5. Heat oven to 180C while cookies are in the fridge and bake straight from the fridge for 20 minutes until golden brown

A quick weekend in New York

Doesn’t look anything like the picture on the cart – but it was yummy nonetheless 🙂

I was recently in New York for work, and I was lucky enough to squeeze a weekend of eating and drinking in that fabulous city.

I ate the whole gamut of food – from pizzas and hot dogs from street vendors and at a Knicks game at Madison Square Garden, to  black miso cod at the divine Nobu, with Pastis and Balthazars in between. I was in heaven.

Fresh Fluke sashimi with dried miso

My first meal was at Balthazar where I was reacquainted with exceptional service – having lived in Asia for the last five years, it’s apparent that my standards have been lowered…attentive but never intrusive, our waitress knew what we wanted before we did. Awesome. And it didn’t hurt that the food there was delicious as well. It was far too dim to even bother taking photos but their chicken liver and foie gras mousse (which I have to say it did look a little scarily on the red side) and their lobster with black truffle risotto that I had were both super smooth and rich, and utterly delicious.

One of Nobu’s signature dishes – black miso cod

Nobu was my next dinner. Marrying his training in Tokyo with influences from his time spent in Peru, the chef served up yellowtail sashimi with jalapenos, fluke sashimi with dried miso, rock shrimp tempura and black miso cod, all of which were the ultimate in Japanese cuisine – using only the best produce with a perfect balance of flavours and textures.

French onion soup at Pastis

Pastis was my last lunch before I had to head to the airport. The brasserie is full with people squeezed into tables so close together they may as well join in your conversation, but once you settle in, it all becomes a nice buzzy blur and you can just enjoy your food with your friends. I had a random meal there starting with French onion soup and followed by pancakes. Don’t know really why, it’s just two dishes on the menu that I felt like that day (it might have been a left over from a few too many champagnes at Beauty and Essex bar in the Lower East Side the night before !). It all worked to close off a very busy week in the Big Apple.  Love it.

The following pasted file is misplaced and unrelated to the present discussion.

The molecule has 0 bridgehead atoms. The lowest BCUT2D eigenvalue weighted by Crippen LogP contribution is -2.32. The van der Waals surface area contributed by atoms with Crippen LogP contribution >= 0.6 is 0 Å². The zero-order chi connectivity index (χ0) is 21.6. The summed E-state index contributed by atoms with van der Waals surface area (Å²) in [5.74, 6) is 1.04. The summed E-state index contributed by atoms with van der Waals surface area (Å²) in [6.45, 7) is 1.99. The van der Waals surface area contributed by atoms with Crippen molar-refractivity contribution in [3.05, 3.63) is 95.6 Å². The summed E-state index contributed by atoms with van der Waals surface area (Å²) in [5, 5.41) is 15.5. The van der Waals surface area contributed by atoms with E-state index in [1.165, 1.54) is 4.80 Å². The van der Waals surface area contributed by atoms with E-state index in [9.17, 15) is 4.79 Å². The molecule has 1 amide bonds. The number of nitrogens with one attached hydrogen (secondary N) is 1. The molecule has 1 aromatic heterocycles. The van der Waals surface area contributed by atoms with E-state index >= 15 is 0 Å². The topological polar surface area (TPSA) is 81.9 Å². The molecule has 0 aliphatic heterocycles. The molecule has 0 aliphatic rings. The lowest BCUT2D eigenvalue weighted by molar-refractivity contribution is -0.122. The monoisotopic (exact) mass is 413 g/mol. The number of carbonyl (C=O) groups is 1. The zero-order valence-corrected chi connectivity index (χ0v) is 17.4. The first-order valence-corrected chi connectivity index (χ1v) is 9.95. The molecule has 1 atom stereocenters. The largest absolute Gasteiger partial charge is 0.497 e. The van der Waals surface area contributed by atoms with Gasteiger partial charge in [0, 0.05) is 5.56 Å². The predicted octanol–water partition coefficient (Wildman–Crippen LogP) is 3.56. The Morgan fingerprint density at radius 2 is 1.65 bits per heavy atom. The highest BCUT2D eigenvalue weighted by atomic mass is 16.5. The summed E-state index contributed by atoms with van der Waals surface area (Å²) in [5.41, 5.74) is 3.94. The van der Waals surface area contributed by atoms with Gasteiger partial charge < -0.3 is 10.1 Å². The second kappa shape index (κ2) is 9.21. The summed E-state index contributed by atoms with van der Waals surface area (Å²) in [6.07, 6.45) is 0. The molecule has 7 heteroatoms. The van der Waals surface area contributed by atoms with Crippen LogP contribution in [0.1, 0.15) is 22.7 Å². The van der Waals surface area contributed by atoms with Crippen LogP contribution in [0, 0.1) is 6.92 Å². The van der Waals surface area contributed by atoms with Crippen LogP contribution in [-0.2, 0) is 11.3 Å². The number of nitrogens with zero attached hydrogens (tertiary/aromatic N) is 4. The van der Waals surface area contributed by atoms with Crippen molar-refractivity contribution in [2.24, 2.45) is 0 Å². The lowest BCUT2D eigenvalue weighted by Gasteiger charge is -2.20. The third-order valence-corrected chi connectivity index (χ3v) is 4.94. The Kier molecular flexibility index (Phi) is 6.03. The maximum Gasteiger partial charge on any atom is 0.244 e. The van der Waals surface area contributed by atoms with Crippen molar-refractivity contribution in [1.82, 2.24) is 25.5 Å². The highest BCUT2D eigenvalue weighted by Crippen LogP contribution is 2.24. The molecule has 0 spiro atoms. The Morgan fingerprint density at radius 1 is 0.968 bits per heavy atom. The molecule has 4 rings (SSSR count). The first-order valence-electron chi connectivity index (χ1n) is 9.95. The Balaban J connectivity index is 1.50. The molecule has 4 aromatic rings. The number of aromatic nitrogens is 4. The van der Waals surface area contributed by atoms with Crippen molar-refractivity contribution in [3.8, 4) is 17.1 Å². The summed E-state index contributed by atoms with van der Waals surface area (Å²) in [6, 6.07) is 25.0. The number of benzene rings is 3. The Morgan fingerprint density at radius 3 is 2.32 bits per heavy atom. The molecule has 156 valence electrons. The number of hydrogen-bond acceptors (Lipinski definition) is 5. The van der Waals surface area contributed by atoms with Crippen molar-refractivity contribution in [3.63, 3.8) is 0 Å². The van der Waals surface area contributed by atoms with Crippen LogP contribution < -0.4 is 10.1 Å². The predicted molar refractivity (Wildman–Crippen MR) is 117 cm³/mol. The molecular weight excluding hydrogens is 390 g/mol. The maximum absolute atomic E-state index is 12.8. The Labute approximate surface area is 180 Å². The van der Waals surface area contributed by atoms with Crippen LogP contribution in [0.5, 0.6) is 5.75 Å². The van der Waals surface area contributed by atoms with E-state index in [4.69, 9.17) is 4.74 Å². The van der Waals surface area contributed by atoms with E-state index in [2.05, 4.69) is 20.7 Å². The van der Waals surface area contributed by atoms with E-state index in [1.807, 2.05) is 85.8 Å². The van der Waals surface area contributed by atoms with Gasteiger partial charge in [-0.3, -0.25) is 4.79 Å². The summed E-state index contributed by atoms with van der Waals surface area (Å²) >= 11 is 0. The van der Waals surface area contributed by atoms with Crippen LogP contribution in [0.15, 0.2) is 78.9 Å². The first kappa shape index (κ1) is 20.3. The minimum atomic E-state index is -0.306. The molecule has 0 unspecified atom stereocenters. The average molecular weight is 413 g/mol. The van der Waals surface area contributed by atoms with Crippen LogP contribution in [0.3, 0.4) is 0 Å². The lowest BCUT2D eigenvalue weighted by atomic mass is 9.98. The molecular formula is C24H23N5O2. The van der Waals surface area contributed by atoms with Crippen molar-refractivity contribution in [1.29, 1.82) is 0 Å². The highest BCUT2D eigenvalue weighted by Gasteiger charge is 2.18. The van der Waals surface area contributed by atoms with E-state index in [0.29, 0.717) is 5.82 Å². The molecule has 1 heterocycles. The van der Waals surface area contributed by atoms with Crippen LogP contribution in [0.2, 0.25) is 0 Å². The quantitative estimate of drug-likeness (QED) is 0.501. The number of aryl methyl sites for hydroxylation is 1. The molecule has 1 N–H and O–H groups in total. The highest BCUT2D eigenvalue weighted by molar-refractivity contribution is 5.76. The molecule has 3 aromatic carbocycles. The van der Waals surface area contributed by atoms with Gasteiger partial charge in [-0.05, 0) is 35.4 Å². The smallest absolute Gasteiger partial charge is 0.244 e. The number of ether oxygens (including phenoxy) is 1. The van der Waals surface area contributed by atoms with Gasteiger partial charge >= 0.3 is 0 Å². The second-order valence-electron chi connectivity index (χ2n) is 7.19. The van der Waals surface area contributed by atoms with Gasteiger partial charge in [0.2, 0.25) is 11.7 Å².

Brasserie Gavroche

Uncle Henri’s fish quenelle in crayfish stock

Everything about Brasserie Gavroche oozes Parisian sophistication, from the decor and the staff, including the ever-so-chic front-of-house and part-owner – Charlotte, to the outstanding food cooked by her husband, chef Frédéric Colin. Chef Frédéric – the former Executive Chef at the St Regis in Singapore has some impressive experience prior to that, mostly in France and across the world. And he brings all that together in this bustling brasserie in Tras Street in Singapore.

Brasserie Gavroche has been open just a few months and I am happily eating my way through their menu. So far every dish that has been ordered has been amazing. I’m combining my visits (so far) here in this one post, so please bear with the length, but I want to remember and savour each dish again. It doesn’t matter if you go for lunch or dinner, there is only one menu and everything competes with your brain and tastebuds crying out “choose me ! choose me !”. Making a decision is tough.

Bone marrow with garlic confit on Poilâne toast

Let’s begin with starters: bone marrow on Poilâne bread with garlic confit. Not for the faint-hearted – you get four generous globules of bone marrow with garlic on thin slices of the toasted bread, spread with a bright green parsley spread. The bone marrow simply melts in your mouth, balanced with the freshness of the parsley. All the flavours and textures combine wonderfully in your mouth.

If you fancied something fresh you could try the oysters from Brittany – shucked on premises and tasting of the sea. For something warm and comforting order the French onion soup.

In-house rotisserie French spring chicken with salsify fries

Main courses are equally as exciting. I rarely order chicken in restaurants – my only memory of that was when Chef Andre Chiang was still at Jaan and I ordered the Bresse chicken. The food at Gavroche is so good that I tried the house rotisserie of French spring chicken. French chicken seems to just have a different texture to what I’m used to – it’s slightly “springier” for want of a better word, and Gavroche uses a herb butter under the breast skin, flavouring the breast meat and keeping it moist. And although I don’t eat lamb, my Welsh friend could not stop saying it was the best lamb he’d had – ever. A chat with Chef Frédéric later and we found that the lamb was from Wales. The reason why it tasted better than the more easily accessible New Zealand lamb, was that Welsh lamb is no more than 12 months old, as compared to New Zealand lamb which can be up to 18 months old, keeping the flavour and texture more delicate.